Straight out of Portugal...
Tuesday, September 23, 2008
Monday, September 22, 2008
Well, I'm at work late again...and contemplating what songs make me happiest as the sound of my nails smack against the keys of my laptop. Here are my happy songs...or at least, ones that make me crack a smile...wicked or ...not.
Saturday, September 20, 2008
For all of you kids out there that work in sfx and animation like I do, this is going to be an interesting lecture/conversation.
"A three-time Academy Award winner—for Special Achievement and for Visual Effects as the director of animation of the Walt Disney/Steven Spielberg blockbuster Who Framed Roger Rabbit (1988), and for his short film A Christmas Carol (1971)—Richard Williams discusses his long and influential career in a conversation with animation filmmaker and historian (and fellow Oscar-winner) John Canemaker. Born in Toronto in 1933, Williams became one of the finest animation filmmakers of the late twentieth century and has been a mentor to countless others. During the 1970s, his London-based studio created scores of stunningly crafted, award-winning commercials, titles, short films, and television specials. Not content with these successes, Williams then went on to hire veteran animators from the Disney studio's "Golden Age" and from Warner Bros. Cartoons, most notably Grim Natwick (Snow White), Art Babbitt (Fantasia), and Ken Harris (Bugs Bunny). He also learned from his friends Milt Kahl (Pinocchio, The Jungle Book), and Frank Thomas (Bambi, Cinderella). A distillation of his acquired knowledge went into the exuberant (and sexy) animation he directed for Who Framed Roger Rabbit and, most recently, into an unparalleled and indispensable series of instructional DVD master classes based on his bestselling book The Animator's Survival Kit."
Illustrated with clips from Who Framed Roger Rabbit, The Charge of the Light Brigade, A Christmas Carol, Raggedy Ann & Andy, the animated titles from The Return of the Pink Panther, award-winning commercials, segments from The Animator's Survival Kit, and more. Program 100 min.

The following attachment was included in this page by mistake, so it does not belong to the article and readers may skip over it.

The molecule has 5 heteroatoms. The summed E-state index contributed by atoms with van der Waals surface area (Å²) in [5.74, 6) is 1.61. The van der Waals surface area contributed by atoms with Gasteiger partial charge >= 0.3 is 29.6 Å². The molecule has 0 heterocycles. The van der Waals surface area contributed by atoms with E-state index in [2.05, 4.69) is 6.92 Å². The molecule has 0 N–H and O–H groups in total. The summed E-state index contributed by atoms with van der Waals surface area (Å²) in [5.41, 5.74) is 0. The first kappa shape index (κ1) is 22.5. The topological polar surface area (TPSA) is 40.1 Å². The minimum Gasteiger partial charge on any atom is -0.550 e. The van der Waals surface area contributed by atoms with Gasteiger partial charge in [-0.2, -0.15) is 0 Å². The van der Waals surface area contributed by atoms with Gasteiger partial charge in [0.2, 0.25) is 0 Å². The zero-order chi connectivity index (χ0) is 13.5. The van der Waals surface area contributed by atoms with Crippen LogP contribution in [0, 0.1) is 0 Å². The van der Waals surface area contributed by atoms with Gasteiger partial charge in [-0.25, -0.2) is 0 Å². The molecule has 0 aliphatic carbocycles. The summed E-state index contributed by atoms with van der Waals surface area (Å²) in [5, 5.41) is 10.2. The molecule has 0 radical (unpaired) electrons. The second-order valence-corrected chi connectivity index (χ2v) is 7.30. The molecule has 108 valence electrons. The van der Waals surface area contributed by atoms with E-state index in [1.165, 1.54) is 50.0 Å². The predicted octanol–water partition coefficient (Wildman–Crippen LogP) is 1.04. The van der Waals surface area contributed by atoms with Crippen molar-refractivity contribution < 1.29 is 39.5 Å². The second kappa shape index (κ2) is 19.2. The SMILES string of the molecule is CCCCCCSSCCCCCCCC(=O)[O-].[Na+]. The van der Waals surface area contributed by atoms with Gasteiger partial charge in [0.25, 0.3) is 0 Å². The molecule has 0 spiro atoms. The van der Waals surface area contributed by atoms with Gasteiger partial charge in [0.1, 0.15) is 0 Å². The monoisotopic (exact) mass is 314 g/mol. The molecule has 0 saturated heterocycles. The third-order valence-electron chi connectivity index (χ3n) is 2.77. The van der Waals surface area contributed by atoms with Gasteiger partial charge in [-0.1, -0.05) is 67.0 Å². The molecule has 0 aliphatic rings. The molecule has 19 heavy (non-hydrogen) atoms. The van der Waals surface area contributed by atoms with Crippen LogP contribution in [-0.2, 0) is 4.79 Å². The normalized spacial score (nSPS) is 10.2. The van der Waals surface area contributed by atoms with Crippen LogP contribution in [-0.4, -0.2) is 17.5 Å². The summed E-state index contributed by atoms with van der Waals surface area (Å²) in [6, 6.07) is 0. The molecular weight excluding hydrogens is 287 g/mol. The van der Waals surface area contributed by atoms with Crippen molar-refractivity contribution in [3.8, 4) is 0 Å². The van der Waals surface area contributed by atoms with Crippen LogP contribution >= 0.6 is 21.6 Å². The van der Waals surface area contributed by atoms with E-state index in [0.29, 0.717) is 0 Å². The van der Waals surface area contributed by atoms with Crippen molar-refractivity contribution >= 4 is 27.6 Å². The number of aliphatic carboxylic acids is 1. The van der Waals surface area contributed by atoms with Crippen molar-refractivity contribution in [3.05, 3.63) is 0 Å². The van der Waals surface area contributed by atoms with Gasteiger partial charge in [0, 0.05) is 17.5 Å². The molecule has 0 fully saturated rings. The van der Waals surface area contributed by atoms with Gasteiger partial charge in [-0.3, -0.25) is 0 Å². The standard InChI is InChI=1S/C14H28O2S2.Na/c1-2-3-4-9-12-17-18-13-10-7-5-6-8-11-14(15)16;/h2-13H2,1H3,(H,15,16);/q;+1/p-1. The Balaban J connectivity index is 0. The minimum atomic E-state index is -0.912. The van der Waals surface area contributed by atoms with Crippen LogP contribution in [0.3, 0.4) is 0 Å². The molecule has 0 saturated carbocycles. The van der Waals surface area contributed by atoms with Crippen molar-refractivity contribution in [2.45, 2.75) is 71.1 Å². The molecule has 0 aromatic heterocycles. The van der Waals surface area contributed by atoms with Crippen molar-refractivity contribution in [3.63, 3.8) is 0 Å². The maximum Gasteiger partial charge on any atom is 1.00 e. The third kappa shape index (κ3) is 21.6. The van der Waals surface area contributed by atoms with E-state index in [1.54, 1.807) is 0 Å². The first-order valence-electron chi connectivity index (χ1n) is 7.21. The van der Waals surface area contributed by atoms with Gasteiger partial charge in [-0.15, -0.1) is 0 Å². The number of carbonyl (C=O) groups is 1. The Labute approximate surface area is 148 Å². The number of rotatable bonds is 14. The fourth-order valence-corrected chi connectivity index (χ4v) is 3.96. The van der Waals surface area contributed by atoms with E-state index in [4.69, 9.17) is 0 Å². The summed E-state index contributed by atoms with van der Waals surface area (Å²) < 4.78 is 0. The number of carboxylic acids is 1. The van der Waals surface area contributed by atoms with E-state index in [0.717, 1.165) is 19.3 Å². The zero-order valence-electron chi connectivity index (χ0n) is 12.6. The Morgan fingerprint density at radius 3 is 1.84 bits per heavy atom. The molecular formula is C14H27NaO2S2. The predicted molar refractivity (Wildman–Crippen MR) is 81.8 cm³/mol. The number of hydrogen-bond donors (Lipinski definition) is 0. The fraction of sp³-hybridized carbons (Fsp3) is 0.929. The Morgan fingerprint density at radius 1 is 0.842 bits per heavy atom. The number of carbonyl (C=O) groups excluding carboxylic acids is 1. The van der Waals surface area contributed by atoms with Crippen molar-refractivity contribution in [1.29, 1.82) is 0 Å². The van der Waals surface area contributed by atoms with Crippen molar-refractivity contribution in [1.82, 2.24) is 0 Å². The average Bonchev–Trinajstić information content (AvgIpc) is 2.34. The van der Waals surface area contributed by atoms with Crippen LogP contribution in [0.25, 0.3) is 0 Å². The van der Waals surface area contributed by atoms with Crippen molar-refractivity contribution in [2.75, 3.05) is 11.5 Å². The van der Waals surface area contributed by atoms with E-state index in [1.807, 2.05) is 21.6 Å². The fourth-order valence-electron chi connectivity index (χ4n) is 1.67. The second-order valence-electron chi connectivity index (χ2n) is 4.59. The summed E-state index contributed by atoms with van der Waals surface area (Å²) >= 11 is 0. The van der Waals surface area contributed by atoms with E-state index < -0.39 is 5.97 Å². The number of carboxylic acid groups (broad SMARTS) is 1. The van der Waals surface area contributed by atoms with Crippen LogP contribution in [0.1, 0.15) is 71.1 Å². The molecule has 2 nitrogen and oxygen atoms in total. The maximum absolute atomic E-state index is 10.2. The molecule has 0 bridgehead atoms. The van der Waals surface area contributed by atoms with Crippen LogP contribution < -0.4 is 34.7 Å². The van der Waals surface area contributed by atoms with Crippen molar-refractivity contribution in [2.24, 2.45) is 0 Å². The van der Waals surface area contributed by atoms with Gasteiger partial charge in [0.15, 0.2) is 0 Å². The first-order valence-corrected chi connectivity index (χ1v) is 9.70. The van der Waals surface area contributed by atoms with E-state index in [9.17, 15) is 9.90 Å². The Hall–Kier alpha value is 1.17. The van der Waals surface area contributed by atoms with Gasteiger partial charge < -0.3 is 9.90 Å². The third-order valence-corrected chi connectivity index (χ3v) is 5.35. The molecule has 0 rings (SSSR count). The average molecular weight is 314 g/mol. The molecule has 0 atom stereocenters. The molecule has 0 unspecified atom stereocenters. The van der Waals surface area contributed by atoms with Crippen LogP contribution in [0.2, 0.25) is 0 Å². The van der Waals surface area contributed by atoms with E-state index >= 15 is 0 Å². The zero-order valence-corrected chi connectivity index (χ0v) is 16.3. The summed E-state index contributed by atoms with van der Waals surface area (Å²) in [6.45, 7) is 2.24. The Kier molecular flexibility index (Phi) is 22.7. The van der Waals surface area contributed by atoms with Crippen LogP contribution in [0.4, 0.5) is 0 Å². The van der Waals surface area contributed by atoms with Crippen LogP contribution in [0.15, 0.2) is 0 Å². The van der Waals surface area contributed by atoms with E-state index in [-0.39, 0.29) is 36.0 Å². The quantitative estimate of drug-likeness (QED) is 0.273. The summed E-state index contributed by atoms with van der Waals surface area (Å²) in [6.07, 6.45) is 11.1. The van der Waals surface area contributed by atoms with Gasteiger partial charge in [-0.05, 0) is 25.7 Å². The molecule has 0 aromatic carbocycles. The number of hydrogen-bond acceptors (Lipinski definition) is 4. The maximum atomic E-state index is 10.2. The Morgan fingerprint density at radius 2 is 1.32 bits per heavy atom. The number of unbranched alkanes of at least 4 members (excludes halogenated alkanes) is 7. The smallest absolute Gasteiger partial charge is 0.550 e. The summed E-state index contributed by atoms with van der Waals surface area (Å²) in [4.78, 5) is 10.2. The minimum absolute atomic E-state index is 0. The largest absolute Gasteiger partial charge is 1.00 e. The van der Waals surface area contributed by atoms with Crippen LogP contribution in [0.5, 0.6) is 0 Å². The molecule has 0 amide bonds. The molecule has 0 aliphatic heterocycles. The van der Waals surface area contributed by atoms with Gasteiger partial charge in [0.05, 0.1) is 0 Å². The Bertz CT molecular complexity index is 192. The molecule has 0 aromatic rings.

Monday, September 22, 2008, 7:00 p.m., Theater 2, T2
Friday, September 12, 2008
September 26, 2008–January 7, 2009
Since the early 1990s, Catherine Opie has produced a complex body of photographic work, creating series of images that explore notions of communal, sexual, and cultural identity. From her early portraits of queer subcultures to her expansive urban landscapes, Opie has offered profound insights into the conditions in which communities form and the terms in which they are defined. All the while she has maintained a strict formal rigor, working in lush and provocative color as well as richly toned black and white. Influenced by social documentary photographers such as Walker Evans, Dorothea Lange, and August Sander, Opie underscores and elevates the poignant yet unsettling veracity of her subjects.
Catherine Opie: American Photographer brings together nearly 200 of the artist's photographs in a major mid-career survey, offering the most comprehensive presentation of her work to date. Including works from the series Being and Having (1991); Portraits (1993-97); Freeways (1994-95); Houses (1995-96); Domestic (1995-98); Mini-malls (1997-98); Large-Format Polaroids (2000); Wall Street (2001); Icehouses (2001); Surfers (2003); Chicago (2004); and In and Around Home (2004-05), the exhibition will provide audiences with an unprecedented opportunity to examine the many interconnections between Opie's diverse bodies of work.
This exhibition is supported by The Robert Mapplethorpe Foundation, Inc.
The Guggenheim Museum gratefully acknowledges the Leadership Committee for Catherine Opie: American Photographer.
Monday, September 1, 2008
Labor Day Wanderings...I followed the light through my lense from 8am-noon. A perfect meditation through observation.
watching the open in Madison Square Park..
bringing attention to a birthday campaign in the month of september to raise $1.5 million, build 333 wells and give clean, safe drinking water to 150,000 people in Ethiopia.
As I play with the light on my face...
Who said there's no trees in Manhattan?
W.Irving's front door. Pretty.
Washington Irving's home..
the oldest bar in Manhattan and another one of my favorite places. Oh Henry...
strolling through Gramercy...
on the way to drop off my laundry, I pass my favorite pub...